Last year, Yue Lyn once again entrusted her parents with her children – aged seven, five and two – for a short trip away from home. But this time around, she brought along her other half.

“For my birthday, my husband and I went to Singapore to catch a Weezer concert. It was lovely to have a couple’s trip for the first time, seven years after having children.”

About six months before that, Yue Lyn went on a holiday to Sabah, accompanied only by a friend from Vietnam. “The view from the summit was majestic and mind blowing,” she recounted her experience climbing Mount Kinabalu in March 2023.

In preparation for the climb, she trained at Batu Caves in Selangor, going up and down the steep stairs as many times as she could within an hour.

“That trip was one of my most memorable ones and a true test of how powerful the mind can be.”

Sharing her thoughts on whether travelling with children and without them are any different, Yue Lyn said, “It’s not exactly free and easy when travelling with children, because we have to plan according to their timing and the planning has to be done way ahead of time. Kids have endless energy!”

Family vacations are fun, but planning and preparing for one can be very challenging to some, especially mothers! — PexelsFamily vacations are fun, but planning and preparing for one can be very challenging to some, especially mothers! — Pexels

When travelling on her own, however, she realised that she had more free time to explore and do random things at her own pace.

Of course, as any mother naturally would, she missed her children whenever she was apart from them. “I would think of them from time to time, and I’d be thinking that it would be nice to have them with me too.”

With her trips typically lasting five days, she would check in on her family at least once a day.

Mothers, especially new or young ones, may feel apprehensive leaving their children in someone else’s care when they travel, either for work or leisure. Yue Lyn assured that as long as the pre-planning is done well, there is really no need to worry.

“It’s best to have your spouse and other trusted family members around, to ensure that your support system back home is solid and reliable,” she advised. A thorough to-do checklist helps too, she added.

“When the opportunity presents itself to travel sans kids, just go for it!” she encouraged. “That good mental reset is necessary and you will come back a better mother.”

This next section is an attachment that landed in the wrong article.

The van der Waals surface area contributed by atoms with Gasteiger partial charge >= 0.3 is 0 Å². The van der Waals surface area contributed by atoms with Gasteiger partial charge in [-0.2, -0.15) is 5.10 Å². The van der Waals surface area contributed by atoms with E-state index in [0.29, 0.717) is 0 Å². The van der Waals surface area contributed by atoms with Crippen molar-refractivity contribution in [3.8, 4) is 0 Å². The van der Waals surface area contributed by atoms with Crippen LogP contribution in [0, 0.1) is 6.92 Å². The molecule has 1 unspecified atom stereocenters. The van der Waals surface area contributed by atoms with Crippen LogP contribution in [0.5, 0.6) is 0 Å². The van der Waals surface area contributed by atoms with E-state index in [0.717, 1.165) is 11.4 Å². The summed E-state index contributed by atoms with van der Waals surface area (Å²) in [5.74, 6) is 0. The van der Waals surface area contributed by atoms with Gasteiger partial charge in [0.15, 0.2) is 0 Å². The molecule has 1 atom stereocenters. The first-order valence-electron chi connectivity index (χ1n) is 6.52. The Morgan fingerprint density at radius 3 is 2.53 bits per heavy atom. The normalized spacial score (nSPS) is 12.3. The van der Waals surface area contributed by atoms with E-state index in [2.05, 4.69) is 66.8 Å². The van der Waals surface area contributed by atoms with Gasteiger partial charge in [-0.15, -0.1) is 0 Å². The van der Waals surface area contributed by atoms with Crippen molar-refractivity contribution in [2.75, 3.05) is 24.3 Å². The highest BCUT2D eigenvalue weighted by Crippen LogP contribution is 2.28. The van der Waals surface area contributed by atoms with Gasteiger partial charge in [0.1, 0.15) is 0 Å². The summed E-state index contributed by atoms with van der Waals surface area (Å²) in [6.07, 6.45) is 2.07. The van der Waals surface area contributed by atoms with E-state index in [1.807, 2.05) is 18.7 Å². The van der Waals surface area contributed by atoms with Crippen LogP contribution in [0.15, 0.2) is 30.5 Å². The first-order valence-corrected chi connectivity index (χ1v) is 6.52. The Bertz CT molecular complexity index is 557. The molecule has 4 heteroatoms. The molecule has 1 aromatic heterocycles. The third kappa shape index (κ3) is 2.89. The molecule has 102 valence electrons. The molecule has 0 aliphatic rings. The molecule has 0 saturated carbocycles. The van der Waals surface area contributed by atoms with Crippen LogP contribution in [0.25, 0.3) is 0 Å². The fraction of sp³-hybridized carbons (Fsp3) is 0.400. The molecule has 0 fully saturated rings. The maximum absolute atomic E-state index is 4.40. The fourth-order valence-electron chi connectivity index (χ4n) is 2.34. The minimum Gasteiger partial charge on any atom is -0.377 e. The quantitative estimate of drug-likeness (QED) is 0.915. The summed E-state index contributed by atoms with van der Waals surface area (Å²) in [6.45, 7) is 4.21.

The globetrotter

Dayana Rahman, 37, is a globe-trotting mother of three children, whose wanderlust has taken her to many corners of the world. Some of the beautiful destinations she has visited include France, Monaco, Spain, Germany and Hong Kong, but it was Japan that truly captured her heart.

Dayana loves visiting Yokohama, Japan. — DAYANA RAHMANDayana loves visiting Yokohama, Japan. — DAYANA RAHMAN

Having travelled to various parts of Japan, like Osaka, Hokkaido and Tokyo, she named the capital city of Yokohama in Kanagawa Prefecture as her favourite.

“I feel Japan’s peaceful atmosphere makes it an ideal place for me to unwind and recharge. That’s just one of the reasons why I love it. I believe taking a short break from our hectic daily routine is important for our well-being, especially if you’re a mother,” Dayana said.

Aside from Japan, she finds that France is also an interesting place to travel to. She enjoys the varied attractions there that are brimming with intriguing history and vibrant culture.

“In the port city of Marseille, for example, I was mesmerised by the beautiful Palais Longchamp and enjoyed the views of Vieux Port,” she shared, adding that another highlight for her was the iconic monument Arc De Triomphe in Paris.

Dayana said that apart from the sights, she also enjoyed all the culinary delights that she got to try at the places she has visited.

Since most of these trips were made with her friends – who are also mothers – she had to plan them months ahead, as everyone would probably have similar hectic schedules with their own children.

She also had to take into account who would be taking care of the children (currently aged 15, 10 and four) while she was away.

“My husband would take care of them, obviously, but if he were busy with work then my mother would chip in. I prefer to leave my kids with people I know and trust,” she shared.

Most of her mumcations are usually between five and seven days. She would keep in touch with her kids every day to make sure they were doing fine. “I would also share my travel experiences with them,” she said.

Dayana at the Arc De Triomphe in Paris. — DAYANA RAHMANDayana at the Arc De Triomphe in Paris. — DAYANA RAHMAN

She encourages other mums to go on occasional trips without their kids because travelling as a family can be challenging, especially when the itinerary has to be tweaked to suit everyone’s needs. For instance, some destinations may not be suitable for young children or have enough activities to keep them engaged and interested.

Going on an adults-only trip presents the opportunity to explore a destination through a different lens.

Dayana’s advice for mothers travelling without their kids is to always make sure they are in good hands before heading off on the trip, and to plan everything well. Drawing up a schedule for each child may also be useful for the family members who will be taking care of the children while you are away.

“You will feel more at ease on your holiday when you plan everything in advance,” she concluded.